Visual Images: Image Comparison

 Main

 Emblems 1

 Emblems 2


The Witch Through Time

The antecedents for the witch were the priestesses and seeresses of the ancient pagan religions. Later during the 15th to 17th centuries, they became the witch and the objects and symbols associated with them became associated with devil worship. But starting in the 19th century, it seems that depictions of witches have regained their pagan associations. From the two pictures below, one can see how the typical depiction of a witch has changed.

Below are two depictions of a witch, one a woodcut from 1688 and the other from 1886. It is interesting to see from the two of them how the image of the witch has changed through the roughly 200 years. In the woodcut on the left, the witch is depicted as an ordinary looking older woman. It was believed during the 13th to 18th centuries that anyone could be a witch, even a neighbor. This witch is standing on an open field and the building behind her seems to be a church, with its arches and diamond-paned window (possibly stained glass). A younger woman is standing behind her with her chest bared. The older woman is conjuring demons in semi-human and animal shapes from what looks to be a pool of fire. She is holding a book in her right hand and seems to be chanting a spell.

The juxtaposition of the church and the acts of profanity that the women are engaging in emphasize just how sacriligious the conjuring is. The women have the nerve to actually carry out the devil's orders right next to a church, a house of god, which shows just how evil and fearless they are.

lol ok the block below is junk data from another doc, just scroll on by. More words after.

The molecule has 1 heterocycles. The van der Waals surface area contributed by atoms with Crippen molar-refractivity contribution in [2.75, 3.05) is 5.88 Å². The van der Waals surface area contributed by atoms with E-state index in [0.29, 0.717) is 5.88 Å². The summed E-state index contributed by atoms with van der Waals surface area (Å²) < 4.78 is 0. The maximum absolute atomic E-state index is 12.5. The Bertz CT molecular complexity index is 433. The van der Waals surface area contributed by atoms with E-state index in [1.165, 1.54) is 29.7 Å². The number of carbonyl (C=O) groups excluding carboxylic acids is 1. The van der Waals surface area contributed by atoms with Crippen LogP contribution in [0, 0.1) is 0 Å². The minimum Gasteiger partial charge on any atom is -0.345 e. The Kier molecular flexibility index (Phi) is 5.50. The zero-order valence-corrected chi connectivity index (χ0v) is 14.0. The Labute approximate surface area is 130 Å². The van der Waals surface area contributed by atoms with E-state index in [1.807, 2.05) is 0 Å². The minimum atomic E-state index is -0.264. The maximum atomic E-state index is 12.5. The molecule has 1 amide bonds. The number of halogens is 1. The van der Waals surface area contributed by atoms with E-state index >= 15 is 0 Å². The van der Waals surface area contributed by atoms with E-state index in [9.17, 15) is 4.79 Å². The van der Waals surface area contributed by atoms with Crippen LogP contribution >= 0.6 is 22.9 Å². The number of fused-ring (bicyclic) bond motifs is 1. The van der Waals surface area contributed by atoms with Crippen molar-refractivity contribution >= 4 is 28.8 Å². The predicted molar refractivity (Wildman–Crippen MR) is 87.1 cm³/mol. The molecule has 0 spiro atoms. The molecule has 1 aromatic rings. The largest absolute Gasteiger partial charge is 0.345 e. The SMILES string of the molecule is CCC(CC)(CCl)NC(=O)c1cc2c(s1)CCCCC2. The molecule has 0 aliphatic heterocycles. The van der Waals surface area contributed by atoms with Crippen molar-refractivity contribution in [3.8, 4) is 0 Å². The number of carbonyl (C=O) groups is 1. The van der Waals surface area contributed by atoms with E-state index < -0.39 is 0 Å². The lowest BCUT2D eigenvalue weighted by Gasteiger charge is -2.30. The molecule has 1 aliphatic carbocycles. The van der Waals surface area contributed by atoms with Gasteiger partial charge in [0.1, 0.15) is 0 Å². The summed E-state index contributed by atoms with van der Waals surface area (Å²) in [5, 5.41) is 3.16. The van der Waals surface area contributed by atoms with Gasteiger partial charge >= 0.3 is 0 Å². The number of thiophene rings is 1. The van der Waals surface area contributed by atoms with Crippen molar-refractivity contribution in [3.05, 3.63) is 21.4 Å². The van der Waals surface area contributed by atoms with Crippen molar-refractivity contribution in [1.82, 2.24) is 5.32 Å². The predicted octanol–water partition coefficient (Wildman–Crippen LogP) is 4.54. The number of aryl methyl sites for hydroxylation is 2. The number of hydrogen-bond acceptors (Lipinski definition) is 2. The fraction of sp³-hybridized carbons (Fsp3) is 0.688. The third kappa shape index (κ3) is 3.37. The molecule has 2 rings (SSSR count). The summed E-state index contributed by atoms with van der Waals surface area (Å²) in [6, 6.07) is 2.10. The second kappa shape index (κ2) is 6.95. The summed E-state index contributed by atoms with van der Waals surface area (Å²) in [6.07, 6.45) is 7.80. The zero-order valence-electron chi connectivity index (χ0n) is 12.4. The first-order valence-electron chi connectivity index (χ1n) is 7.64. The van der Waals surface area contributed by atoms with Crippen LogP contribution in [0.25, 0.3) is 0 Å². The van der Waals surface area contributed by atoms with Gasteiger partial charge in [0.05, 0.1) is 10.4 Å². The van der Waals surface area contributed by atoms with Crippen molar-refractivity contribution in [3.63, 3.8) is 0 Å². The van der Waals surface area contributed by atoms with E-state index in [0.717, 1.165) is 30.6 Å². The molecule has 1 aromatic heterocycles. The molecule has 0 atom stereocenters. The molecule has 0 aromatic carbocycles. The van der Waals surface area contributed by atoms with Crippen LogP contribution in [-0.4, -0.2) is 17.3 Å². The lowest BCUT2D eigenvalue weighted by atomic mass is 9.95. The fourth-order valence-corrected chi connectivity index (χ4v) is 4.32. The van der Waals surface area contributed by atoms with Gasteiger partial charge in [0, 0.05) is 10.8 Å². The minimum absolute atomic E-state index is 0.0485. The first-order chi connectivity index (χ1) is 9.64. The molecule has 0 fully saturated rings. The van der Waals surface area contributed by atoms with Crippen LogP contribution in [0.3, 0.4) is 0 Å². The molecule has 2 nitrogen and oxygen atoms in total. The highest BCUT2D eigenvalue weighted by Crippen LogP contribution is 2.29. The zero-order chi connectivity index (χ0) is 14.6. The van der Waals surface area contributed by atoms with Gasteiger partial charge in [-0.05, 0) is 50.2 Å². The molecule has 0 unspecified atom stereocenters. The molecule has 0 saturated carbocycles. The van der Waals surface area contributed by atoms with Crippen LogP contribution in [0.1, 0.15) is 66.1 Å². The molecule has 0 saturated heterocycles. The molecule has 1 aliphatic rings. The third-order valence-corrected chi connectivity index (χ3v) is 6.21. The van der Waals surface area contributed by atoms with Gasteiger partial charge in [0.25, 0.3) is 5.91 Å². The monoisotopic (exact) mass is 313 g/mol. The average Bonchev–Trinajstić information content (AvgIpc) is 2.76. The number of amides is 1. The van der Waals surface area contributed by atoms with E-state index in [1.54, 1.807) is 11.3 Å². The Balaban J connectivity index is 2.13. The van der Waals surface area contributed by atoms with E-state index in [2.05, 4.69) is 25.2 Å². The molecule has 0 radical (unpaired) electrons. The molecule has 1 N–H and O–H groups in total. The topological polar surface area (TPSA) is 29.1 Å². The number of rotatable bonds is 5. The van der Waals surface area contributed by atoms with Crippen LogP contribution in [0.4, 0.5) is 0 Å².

Anonymous, Ann Bodenham Conjuring, 1688

 

J.W.Waterhouse, The Magic Circle, 1886

The second depiction is a painting from the 19th century, influenced by the Romantic movement. It portrays the witch in a much more romantic light. She is shown in a natural setting, in what may be a seashore. There are cliffs and a cave behind her, out of which some light can be seen. The cave may be where she lives. The witch is an attractive young woman. She is drawing a magical circle with a wand around the area where she is standing and she's holding a hooked blade in her right hand shaped like a crescent moon. She has built a small fire out of ordinary wood, onto which she has put a small standing cauldron or possibly tripod (such as the Greeks used). The small pile next to the cauldron seems to be her ingredients, which look like flowers. She also has a bunch of flowers tucked into the sash at her waist. A small snake is wrapped around her neck. Her dress is printed or embroidered with figures of ancient Greek warriors. It seems that the modern representation of the witch has been reverting back to the pagan priestess. The Waterhouse painting seems to prefigure the modern type of witch, the Wiccan practitioner.

Compared to the witch in the first picture, whatever this witch seems to be conjuring looks rather harmless. Overall, the first picture is much more sinister than the second one. The witch in the second picture looks like someone a person might read about in an Arthurian tale or might be the mysterious-and-alluring-woman- living-alone one can read about in literature, such as Circe from the Iliad. While the witch in the wood carving is someone completely ordinary looking, a woman one might not know was a witch at all during daylight hours, the witch in the painting would be harder to miss. The first witch would live in the town with everyone else but the second witch has separated herself from any town or city and is living in a cave. The natural setting, crescent-shaped blade, and the snake associate her more with early pagan cults, such as that of the mother goddess, than with the devil, who himself didn't come into existence until the development of Christianity. The witch in the woodcut is a different sort of witch, one that practices within the framework of Christian mythology and works in direct opposition to god.

Back to Animals

Back to Ancient Animals

 

 Main

 Emblems 1

 Emblems 2


 
  Page copyright 1999 by -Theresa- and -Shirleen-. Email Us.

* This page created by Shirleen Selim